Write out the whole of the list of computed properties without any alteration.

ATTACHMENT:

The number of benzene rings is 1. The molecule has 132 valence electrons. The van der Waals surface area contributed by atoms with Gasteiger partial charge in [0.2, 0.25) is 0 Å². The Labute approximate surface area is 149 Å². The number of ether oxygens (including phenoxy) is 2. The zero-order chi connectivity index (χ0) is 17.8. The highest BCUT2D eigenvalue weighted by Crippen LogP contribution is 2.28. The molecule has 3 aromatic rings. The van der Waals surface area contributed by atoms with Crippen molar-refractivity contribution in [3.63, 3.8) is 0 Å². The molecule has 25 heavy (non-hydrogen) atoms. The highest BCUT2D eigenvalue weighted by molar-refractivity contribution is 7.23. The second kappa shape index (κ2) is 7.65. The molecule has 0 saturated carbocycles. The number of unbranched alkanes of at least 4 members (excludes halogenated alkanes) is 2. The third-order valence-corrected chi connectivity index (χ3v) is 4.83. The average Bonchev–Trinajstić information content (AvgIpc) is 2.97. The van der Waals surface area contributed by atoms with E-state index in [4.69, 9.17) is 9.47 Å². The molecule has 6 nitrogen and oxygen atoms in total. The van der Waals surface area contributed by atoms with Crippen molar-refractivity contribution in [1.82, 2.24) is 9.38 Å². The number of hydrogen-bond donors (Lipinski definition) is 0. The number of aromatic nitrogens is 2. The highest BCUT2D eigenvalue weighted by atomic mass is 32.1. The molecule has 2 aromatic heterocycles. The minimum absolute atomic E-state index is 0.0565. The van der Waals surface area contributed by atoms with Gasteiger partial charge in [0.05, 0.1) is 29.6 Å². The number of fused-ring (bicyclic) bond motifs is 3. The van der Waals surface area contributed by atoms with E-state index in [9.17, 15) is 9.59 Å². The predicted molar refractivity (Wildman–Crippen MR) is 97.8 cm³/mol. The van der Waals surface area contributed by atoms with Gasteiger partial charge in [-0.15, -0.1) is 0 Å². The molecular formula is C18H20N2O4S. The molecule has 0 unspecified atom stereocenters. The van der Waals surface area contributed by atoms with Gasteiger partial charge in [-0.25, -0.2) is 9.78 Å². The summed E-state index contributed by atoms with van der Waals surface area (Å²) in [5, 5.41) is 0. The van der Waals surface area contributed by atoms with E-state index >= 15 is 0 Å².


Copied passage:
The number of benzene rings is 1. The molecule has 132 valence electrons. The van der Waals surface area contributed by atoms with Gasteiger partial charge in [0.2, 0.25) is 0 Å². The Labute approximate surface area is 149 Å². The number of ether oxygens (including phenoxy) is 2. The zero-order chi connectivity index (χ0) is 17.8. The highest BCUT2D eigenvalue weighted by Crippen LogP contribution is 2.28. The molecule has 3 aromatic rings. The van der Waals surface area contributed by atoms with Crippen molar-refractivity contribution in [3.63, 3.8) is 0 Å². The molecule has 25 heavy (non-hydrogen) atoms. The highest BCUT2D eigenvalue weighted by molar-refractivity contribution is 7.23. The second kappa shape index (κ2) is 7.65. The molecule has 0 saturated carbocycles. The number of unbranched alkanes of at least 4 members (excludes halogenated alkanes) is 2. The third-order valence-corrected chi connectivity index (χ3v) is 4.83. The average Bonchev–Trinajstić information content (AvgIpc) is 2.97. The van der Waals surface area contributed by atoms with E-state index in [4.69, 9.17) is 9.47 Å². The molecule has 6 nitrogen and oxygen atoms in total. The van der Waals surface area contributed by atoms with Crippen molar-refractivity contribution in [1.82, 2.24) is 9.38 Å². The number of hydrogen-bond donors (Lipinski definition) is 0. The number of aromatic nitrogens is 2. The highest BCUT2D eigenvalue weighted by atomic mass is 32.1. The molecule has 2 aromatic heterocycles. The minimum absolute atomic E-state index is 0.0565. The van der Waals surface area contributed by atoms with Gasteiger partial charge in [0.05, 0.1) is 29.6 Å². The number of fused-ring (bicyclic) bond motifs is 3. The van der Waals surface area contributed by atoms with E-state index in [9.17, 15) is 9.59 Å². The predicted molar refractivity (Wildman–Crippen MR) is 97.8 cm³/mol. The van der Waals surface area contributed by atoms with Gasteiger partial charge in [-0.15, -0.1) is 0 Å². The molecular formula is C18H20N2O4S. The molecule has 0 unspecified atom stereocenters. The van der Waals surface area contributed by atoms with Gasteiger partial charge in [-0.25, -0.2) is 9.78 Å². The summed E-state index contributed by atoms with van der Waals surface area (Å²) in [5, 5.41) is 0. The van der Waals surface area contributed by atoms with E-state index >= 15 is 0 Å².